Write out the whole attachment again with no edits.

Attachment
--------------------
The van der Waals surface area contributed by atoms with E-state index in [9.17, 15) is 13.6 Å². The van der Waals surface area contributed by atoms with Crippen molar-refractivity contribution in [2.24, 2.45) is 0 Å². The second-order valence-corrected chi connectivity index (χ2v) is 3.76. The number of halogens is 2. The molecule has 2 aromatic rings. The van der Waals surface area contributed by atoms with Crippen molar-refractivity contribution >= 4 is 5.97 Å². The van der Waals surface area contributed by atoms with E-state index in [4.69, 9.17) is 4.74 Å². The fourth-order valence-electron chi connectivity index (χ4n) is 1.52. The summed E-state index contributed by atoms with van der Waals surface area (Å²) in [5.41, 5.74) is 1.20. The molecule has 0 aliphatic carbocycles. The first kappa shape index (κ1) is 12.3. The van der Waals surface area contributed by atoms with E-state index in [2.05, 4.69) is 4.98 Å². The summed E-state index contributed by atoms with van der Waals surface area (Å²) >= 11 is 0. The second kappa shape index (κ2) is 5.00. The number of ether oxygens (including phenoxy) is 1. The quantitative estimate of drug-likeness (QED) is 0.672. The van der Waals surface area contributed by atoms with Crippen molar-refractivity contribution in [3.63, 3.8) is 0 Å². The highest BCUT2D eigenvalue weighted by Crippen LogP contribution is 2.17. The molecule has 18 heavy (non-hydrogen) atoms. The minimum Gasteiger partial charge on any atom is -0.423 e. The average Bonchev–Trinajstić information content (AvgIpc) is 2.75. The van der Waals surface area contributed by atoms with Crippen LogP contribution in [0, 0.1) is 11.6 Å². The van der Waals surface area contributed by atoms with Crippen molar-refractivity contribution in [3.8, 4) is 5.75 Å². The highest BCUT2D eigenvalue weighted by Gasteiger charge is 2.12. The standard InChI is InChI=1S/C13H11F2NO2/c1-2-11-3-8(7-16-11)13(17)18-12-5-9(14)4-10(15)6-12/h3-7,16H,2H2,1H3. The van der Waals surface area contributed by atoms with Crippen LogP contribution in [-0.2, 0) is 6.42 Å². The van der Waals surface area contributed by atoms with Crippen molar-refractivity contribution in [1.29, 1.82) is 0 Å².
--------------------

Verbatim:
The van der Waals surface area contributed by atoms with E-state index in [9.17, 15) is 13.6 Å². The van der Waals surface area contributed by atoms with Crippen molar-refractivity contribution in [2.24, 2.45) is 0 Å². The second-order valence-corrected chi connectivity index (χ2v) is 3.76. The number of halogens is 2. The molecule has 2 aromatic rings. The van der Waals surface area contributed by atoms with Crippen molar-refractivity contribution >= 4 is 5.97 Å². The van der Waals surface area contributed by atoms with E-state index in [4.69, 9.17) is 4.74 Å². The fourth-order valence-electron chi connectivity index (χ4n) is 1.52. The summed E-state index contributed by atoms with van der Waals surface area (Å²) in [5.41, 5.74) is 1.20. The molecule has 0 aliphatic carbocycles. The first kappa shape index (κ1) is 12.3. The van der Waals surface area contributed by atoms with E-state index in [2.05, 4.69) is 4.98 Å². The summed E-state index contributed by atoms with van der Waals surface area (Å²) >= 11 is 0. The second kappa shape index (κ2) is 5.00. The number of ether oxygens (including phenoxy) is 1. The quantitative estimate of drug-likeness (QED) is 0.672. The van der Waals surface area contributed by atoms with Crippen molar-refractivity contribution in [3.63, 3.8) is 0 Å². The highest BCUT2D eigenvalue weighted by Crippen LogP contribution is 2.17. The molecule has 18 heavy (non-hydrogen) atoms. The minimum Gasteiger partial charge on any atom is -0.423 e. The average Bonchev–Trinajstić information content (AvgIpc) is 2.75. The van der Waals surface area contributed by atoms with Crippen LogP contribution in [0, 0.1) is 11.6 Å². The van der Waals surface area contributed by atoms with Crippen molar-refractivity contribution in [3.8, 4) is 5.75 Å². The highest BCUT2D eigenvalue weighted by Gasteiger charge is 2.12. The standard InChI is InChI=1S/C13H11F2NO2/c1-2-11-3-8(7-16-11)13(17)18-12-5-9(14)4-10(15)6-12/h3-7,16H,2H2,1H3. The van der Waals surface area contributed by atoms with Crippen LogP contribution in [-0.2, 0) is 6.42 Å². The van der Waals surface area contributed by atoms with Crippen molar-refractivity contribution in [1.29, 1.82) is 0 Å².